Note it has picked 0001 as the primary adapter.

 

It then removes 0000:

Merging network interfaces
The Platform Layer contains authoritative network interface information
Cleaning networking information out of the target registry...
CleanEnumeratedAdapters(323): Removing 3&267a616a&0&20
CleanEnumeratedAdapters(323): Removing 3&11583659&0&C8
CleanEnumeratedAdapters(323): Removing 0000
 

And skips merging what was 0000:

uildMergeTree(575): Layer Pd0006.B0.R3.V0 (5) adapter {35755C41-4015-413E-9590-37C37BEC4A8B} is new; adding to AdapterMergeInfo
Finished building network interface merge tree
Resolving network interface merge conflicts...
ResolveMergeConflicts(647): The adapter {35755C41-4015-413E-9590-37C37BEC4A8B} conflicts with a higher priority adapter, and will not be merged
 

How can I stop this behaviour?

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3 answers to this question

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Bi I havent worked much with XenServer so the behavior might be different but in vSphere and HyperV its important to use a template created as a clone of your master image to deploy your PVS targets so that the virtual hardware config matches the one in which you are packaging.  In App layering when you finalize a layer we try to remove any ghost NICs the layer may have automatically and when publishing we are also managing the NICs.  I dont think there is any way to change that process.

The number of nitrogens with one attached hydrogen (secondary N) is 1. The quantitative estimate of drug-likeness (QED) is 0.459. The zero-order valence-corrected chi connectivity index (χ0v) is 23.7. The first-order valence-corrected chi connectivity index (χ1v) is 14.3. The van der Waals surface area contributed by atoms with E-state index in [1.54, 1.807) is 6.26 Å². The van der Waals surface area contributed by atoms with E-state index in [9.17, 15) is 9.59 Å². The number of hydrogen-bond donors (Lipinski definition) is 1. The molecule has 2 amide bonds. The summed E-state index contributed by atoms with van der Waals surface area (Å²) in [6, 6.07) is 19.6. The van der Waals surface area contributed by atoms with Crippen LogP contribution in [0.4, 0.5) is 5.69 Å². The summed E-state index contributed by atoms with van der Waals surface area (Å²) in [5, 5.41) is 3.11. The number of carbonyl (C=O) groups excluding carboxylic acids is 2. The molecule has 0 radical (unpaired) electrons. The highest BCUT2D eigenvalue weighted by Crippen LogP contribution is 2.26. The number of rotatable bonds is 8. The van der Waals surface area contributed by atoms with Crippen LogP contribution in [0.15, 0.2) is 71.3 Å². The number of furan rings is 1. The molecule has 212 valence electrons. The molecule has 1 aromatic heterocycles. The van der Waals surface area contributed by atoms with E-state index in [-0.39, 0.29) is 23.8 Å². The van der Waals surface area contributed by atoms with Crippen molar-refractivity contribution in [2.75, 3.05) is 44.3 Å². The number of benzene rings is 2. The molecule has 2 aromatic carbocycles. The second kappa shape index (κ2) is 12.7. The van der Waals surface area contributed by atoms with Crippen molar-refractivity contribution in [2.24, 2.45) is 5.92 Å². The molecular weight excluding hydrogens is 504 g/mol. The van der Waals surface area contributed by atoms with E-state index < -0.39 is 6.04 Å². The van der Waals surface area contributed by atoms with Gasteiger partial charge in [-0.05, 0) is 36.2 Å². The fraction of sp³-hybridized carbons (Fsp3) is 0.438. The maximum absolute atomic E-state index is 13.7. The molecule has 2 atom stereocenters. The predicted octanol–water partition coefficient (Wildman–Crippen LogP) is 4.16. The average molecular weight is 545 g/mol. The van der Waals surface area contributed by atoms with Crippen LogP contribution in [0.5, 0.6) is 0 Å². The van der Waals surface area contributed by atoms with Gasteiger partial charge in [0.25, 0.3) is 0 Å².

So try the template approach its also important for getting the right time in your virtual bios and if you still have issues pout in a case so that you can get on the path to discuss your issues with engineering if support cant help you directly.

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2 minutes ago, Rob Zylowski1709158051 said:

Bi I havent worked much with XenServer so the behavior might be different but in vSphere and HyperV its important to use a template created as a clone of your master image to deploy your PVS targets so that the virtual hardware config matches the one in which you are packaging.  In App layering when you finalize a layer we try to remove any ghost NICs the layer may have automatically and when publishing we are also managing the NICs.  I dont think there is any way to change that process.

 

As I've put in a couple of other threads, running uniservice -G kills XenServer networking with PVS, so we alter the ShutdownForFinalize scripts to avoid this.

 

2 minutes ago, Rob Zylowski said:

So try the template approach its also important for getting the right time in your virtual bios and if you still have issues pout in a case so that you can get on the path to discuss your issues with engineering if support cant help you directly.

 

I think you are assuming we're targeting solely virtualisation here...

We also alter all PCI NICs to set ConfigFlags to 0 (to enable them) and set BootDriverFlags in SYSTEM\HardwareConfig\<ID> to 0x1d (to get PVS to work).

 

I would love to discuss this with engineering as it appears we're spending a lot of time working out what they're doing and then trying to undo it to get things working.